Lesson Plan

Decision-Making During the Cuban Missile Crisis

  • Students will identify a set of decisions as opportunities.
  • Students will consider multiple options when making decisions.

Decision Education relies on students’ abilities to practice active open-mindedness while evaluating multiple options. This lesson provides students a case study to examine how President John F. Kennedy evaluated high-stakes options during the Cuban Missile Crisis, and made a decision that impacted the world.

VAR.3 – Recognize, practice, and demonstrate active open-mindedness

VAR.1 – Embrace decisions as opportunities

What to look and listen for: Can students identify the steps of the process Kennedy used to make his decision to remove missiles from Turkey? Can students describe what it means to demonstrate active open-mindedness and use a decision as an opportunity?


Engage (10-15 minutes):

By the end of the Cuban Missile Crisis, Kennedy and the United States agreed to remove missiles from Turkey, and the Soviet Union agreed to remove missiles from Cuba. This global event is often used to study decision-making, because both the U.S. and the Soviet Union had to work through multiple options to land on a final decision.

Using resources from your textbook or online, provide students with a short background on the Cuban Missile Crisis. News clips from the time are great conversation starters that can supplement an analysis of other primary and secondary sources.

Once the background has been established, start a dialogue with your class by using the following questions with your class.

Suggested Discussion Questions:

  • President Kennedy had multiple options in this situation. What were his different options? How would you rank them?
  • What advice did President Kennedy receive? How did it impact his decision-making process?


Apply (20-25 minutes):

Assign small groups to have your students analyze the primary and secondary sources related to the crisis and Kennedy’s decision, noting their thoughts and important ideas about the sources on chart paper.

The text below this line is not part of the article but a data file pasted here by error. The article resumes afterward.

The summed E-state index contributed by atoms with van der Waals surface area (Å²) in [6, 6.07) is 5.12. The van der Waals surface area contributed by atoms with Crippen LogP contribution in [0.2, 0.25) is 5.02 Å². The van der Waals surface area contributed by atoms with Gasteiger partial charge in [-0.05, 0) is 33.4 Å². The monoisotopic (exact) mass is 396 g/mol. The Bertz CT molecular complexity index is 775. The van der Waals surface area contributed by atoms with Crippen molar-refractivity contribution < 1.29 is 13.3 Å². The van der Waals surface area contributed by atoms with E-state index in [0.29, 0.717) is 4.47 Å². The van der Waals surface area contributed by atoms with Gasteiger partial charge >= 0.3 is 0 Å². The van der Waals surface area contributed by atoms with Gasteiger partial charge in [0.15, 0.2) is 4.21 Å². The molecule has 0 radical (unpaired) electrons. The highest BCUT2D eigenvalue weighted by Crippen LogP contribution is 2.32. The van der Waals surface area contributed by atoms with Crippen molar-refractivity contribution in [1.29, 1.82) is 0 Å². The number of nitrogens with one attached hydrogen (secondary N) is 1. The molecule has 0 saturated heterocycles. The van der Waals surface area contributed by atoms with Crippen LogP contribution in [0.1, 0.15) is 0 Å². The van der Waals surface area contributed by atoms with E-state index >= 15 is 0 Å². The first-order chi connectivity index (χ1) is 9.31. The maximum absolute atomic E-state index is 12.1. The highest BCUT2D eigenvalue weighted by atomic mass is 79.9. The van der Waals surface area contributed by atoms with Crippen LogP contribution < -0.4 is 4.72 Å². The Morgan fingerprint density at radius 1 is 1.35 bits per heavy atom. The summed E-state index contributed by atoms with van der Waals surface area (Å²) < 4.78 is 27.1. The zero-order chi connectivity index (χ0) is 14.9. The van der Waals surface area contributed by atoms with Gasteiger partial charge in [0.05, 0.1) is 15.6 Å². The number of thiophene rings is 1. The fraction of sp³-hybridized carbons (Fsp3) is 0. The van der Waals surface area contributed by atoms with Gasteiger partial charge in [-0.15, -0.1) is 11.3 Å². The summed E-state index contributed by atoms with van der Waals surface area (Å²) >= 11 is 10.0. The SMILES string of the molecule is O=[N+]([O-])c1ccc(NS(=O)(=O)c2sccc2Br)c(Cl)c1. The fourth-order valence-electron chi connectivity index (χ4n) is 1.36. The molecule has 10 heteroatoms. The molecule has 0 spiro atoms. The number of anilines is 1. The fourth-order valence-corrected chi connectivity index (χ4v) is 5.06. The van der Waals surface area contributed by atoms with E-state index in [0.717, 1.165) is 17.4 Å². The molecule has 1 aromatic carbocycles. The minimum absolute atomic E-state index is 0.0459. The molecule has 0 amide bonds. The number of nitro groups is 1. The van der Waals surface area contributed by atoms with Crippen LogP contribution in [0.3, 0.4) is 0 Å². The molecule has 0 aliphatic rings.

After analyzing the documents, have each group share their notes, focusing on highlighting connections and adding new ideas.

Ask your students if they were able to identify any additional options and discuss with the class the reasoning for these options and their rankings.


Reflection (20-25 minutes):

Lead a discussion about how Kennedy decided to remove missiles from Turkey in exchange for the Soviet Union removing missiles from Cuba. Have the class analyze if Kennedy demonstrated active open-mindedness as he weighed his options.

Suggested Discussion Questions:

  • Did President Kennedy practice active open-mindedness during his decision-making process? Explain.
  • What opportunities for diplomacy arose because of President Kennedy’s decisions? Were there opportunities outside of diplomacy?
  • What consequences arose because of President Kennedy’s decision?


Show pictures and/or video clips in addition to any background essay.

Partner students with strong academic skills and students with strong social skills, as they might be able to support each other in building self-awareness.

Optional extensions:

Divide your class into groups representing different advisors, allowing them to work through unique and specific decision-making mindsets.

After analyzing the options Kennedy had, engage your students in a debate about the effectiveness of the decision he made.

Teach a follow-up lesson where students use the Kennedy example to guide a challenging decision of their own.

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